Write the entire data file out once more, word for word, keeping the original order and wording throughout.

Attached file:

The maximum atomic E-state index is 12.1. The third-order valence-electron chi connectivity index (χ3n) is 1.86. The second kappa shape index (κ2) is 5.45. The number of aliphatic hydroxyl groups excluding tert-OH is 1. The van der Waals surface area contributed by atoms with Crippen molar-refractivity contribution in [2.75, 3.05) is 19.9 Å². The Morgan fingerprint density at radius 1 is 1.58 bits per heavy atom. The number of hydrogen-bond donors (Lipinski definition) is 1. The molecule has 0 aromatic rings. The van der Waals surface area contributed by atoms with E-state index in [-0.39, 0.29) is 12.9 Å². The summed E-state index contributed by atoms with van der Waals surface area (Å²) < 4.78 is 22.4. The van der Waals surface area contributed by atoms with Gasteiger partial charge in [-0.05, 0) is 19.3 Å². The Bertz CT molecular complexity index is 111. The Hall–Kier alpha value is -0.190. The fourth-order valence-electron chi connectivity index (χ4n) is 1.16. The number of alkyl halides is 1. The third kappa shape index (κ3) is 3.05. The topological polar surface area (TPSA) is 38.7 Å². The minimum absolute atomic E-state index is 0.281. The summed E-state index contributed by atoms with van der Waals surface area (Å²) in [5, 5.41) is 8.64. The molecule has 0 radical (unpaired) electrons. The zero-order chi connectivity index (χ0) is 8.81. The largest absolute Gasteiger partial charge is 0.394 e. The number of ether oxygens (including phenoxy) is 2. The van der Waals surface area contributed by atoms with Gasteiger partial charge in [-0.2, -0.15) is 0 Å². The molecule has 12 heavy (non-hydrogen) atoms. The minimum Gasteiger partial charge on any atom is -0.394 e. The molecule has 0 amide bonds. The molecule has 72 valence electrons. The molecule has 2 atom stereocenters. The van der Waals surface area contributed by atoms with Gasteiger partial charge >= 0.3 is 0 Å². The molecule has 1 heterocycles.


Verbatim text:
The maximum atomic E-state index is 12.1. The third-order valence-electron chi connectivity index (χ3n) is 1.86. The second kappa shape index (κ2) is 5.45. The number of aliphatic hydroxyl groups excluding tert-OH is 1. The van der Waals surface area contributed by atoms with Crippen molar-refractivity contribution in [2.75, 3.05) is 19.9 Å². The Morgan fingerprint density at radius 1 is 1.58 bits per heavy atom. The number of hydrogen-bond donors (Lipinski definition) is 1. The molecule has 0 aromatic rings. The van der Waals surface area contributed by atoms with E-state index in [-0.39, 0.29) is 12.9 Å². The summed E-state index contributed by atoms with van der Waals surface area (Å²) < 4.78 is 22.4. The van der Waals surface area contributed by atoms with Gasteiger partial charge in [-0.05, 0) is 19.3 Å². The Bertz CT molecular complexity index is 111. The Hall–Kier alpha value is -0.190. The fourth-order valence-electron chi connectivity index (χ4n) is 1.16. The number of alkyl halides is 1. The third kappa shape index (κ3) is 3.05. The topological polar surface area (TPSA) is 38.7 Å². The minimum absolute atomic E-state index is 0.281. The summed E-state index contributed by atoms with van der Waals surface area (Å²) in [5, 5.41) is 8.64. The molecule has 0 radical (unpaired) electrons. The zero-order chi connectivity index (χ0) is 8.81. The largest absolute Gasteiger partial charge is 0.394 e. The number of ether oxygens (including phenoxy) is 2. The van der Waals surface area contributed by atoms with Gasteiger partial charge in [-0.2, -0.15) is 0 Å². The molecule has 12 heavy (non-hydrogen) atoms. The minimum Gasteiger partial charge on any atom is -0.394 e. The molecule has 0 amide bonds. The molecule has 72 valence electrons. The molecule has 2 atom stereocenters. The van der Waals surface area contributed by atoms with Gasteiger partial charge >= 0.3 is 0 Å². The molecule has 1 heterocycles.